Mpumelelo Mahlangu, an orphan that was raised by his grandparents, is on the path to develop the first-ever entry-level laptop in South Africa. The young entrepreneur from Soshanguve spent three years researching how this could be done, managed to find a backer and mentor, and is planning to launch the DTC400 – which will be priced at R4,999. Mahlangu not only wants to disrupt the laptop market in South Africa, but to build an electronics company that will be competitive against foreign-owned brands. This is not the only passion and flair that Mahlangu has – growing up in the township, he was the go-to-guy when people discovered snakes in their houses. He told BizNews what prompted this leap into technology. – Linda van Tilburg
Mpumelelo Mahlangu on what prompted his leap into technology:
I’ve started my own brand because I saw a huge gap [in the market]. In South Africa, we hardly have [local] brands – especially in the household [appliances sector]. I’m talking about TVs, DVD players [and] Wi-Fi [routers] – it’s always foreign brands that are dominating our [market]. I thought it will be much better for us to have a brand that is from South Africa and try to dominate various foreign markets. I’m trying to put South Africa on the map and say that it’s time for us, as the youth, to start developing our own things – in order to grow South Africa as much as we can.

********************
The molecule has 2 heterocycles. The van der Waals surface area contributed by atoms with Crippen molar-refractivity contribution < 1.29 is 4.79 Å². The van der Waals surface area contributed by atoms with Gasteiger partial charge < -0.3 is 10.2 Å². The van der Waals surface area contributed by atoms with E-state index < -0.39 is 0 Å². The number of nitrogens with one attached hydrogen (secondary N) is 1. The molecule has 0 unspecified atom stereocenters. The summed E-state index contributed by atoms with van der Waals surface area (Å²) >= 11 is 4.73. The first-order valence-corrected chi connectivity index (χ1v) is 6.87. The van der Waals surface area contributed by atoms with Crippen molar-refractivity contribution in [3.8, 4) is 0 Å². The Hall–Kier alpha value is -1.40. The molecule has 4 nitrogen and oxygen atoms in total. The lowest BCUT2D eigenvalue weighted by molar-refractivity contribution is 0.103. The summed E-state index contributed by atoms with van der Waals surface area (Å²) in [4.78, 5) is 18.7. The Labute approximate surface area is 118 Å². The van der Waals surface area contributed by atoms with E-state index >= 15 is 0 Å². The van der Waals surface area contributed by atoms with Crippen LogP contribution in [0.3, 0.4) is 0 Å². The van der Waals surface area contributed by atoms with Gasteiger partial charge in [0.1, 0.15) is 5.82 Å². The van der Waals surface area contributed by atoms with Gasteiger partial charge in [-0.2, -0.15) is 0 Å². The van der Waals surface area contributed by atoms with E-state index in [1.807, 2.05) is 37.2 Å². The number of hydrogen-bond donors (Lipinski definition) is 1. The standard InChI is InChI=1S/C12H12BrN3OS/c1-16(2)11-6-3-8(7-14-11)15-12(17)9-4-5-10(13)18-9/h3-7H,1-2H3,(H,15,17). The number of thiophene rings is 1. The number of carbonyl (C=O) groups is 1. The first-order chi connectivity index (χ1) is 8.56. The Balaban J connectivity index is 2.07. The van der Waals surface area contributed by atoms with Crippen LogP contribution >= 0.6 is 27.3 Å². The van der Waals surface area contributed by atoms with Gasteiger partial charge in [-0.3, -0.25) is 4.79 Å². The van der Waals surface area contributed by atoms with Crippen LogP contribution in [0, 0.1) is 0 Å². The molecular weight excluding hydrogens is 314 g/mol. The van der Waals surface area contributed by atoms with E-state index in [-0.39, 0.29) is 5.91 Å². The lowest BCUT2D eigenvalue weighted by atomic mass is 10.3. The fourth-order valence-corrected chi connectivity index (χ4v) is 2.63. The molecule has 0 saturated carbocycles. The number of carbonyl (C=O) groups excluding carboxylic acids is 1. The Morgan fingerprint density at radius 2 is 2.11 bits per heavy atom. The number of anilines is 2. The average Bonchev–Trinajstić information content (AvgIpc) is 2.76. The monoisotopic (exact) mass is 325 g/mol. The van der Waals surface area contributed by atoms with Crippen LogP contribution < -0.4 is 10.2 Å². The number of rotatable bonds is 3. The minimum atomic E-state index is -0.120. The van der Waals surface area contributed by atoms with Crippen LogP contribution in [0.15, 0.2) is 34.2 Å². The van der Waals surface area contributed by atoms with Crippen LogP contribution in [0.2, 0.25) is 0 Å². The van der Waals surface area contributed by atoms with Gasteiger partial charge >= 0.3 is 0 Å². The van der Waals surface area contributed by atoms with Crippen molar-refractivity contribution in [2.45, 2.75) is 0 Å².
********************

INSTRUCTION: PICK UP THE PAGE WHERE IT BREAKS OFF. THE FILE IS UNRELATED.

On the company development:
At the moment, we still manufacture our parts in China. But now, with my investors (Havingstone Group) we’re trying to build the hub in South Africa and manufacture everything locally. We want to do everything as a South African brand. Making sure that [parts are] produced here and [the laptop] is manufactured here. In a way, this is going to help us with employment.
On the laptop development:
We have already done the DTC400, which is our first entry level laptop. I think they’ll be arriving in South Africa on the 25th. Basically, we are done with it. We are now focusing on the DTC400 Pro Smart – it’s going to be a little bit more advanced than the DTC400. We’re going to up the level in terms of specification and design.
On his investor/mentor:
For now, I’m trying to raise R5 million. I’ve received communication from people who are very interested in this. They’re trying to get into this business and invest. I have an investor called Tandisizwe Dotyeni. He’s a very well-established businessman who’s helping me in terms of funding. He’s been funding the project from the beginning. He’s also the person who’s been motivating me [and I see him as a mentor].
[Tandisizwe Dotyeni] has a very big business. He’s been trying to nurture young folks, especially young men, with whatever they are doing – sports or business – because entrepreneurship has its own challenges. You have to have a tough skin in this industry anyway. He sits down with us, and we talk about what we want to do. He helps, in terms of financial back-up and he’s also gives advice. Every time I have issues with my business, he tells me, “this is business. If you’re going to be a cry baby, this is not for you.”
On his passion for computers:
My passion started in high school. I was raised by my grandparents, so I grew up living out of their pension fund. It wasn’t much money for me to get everything that I needed in terms of going to university. I had to drop out of UNISA and get a new job. I always loved laptops, especially computers, but I couldn’t even afford one. It broke my heart that I couldn’t even afford one. This started as a conversation between me and my friends. I saw a gap, did my research for three years and then I just introduced the idea.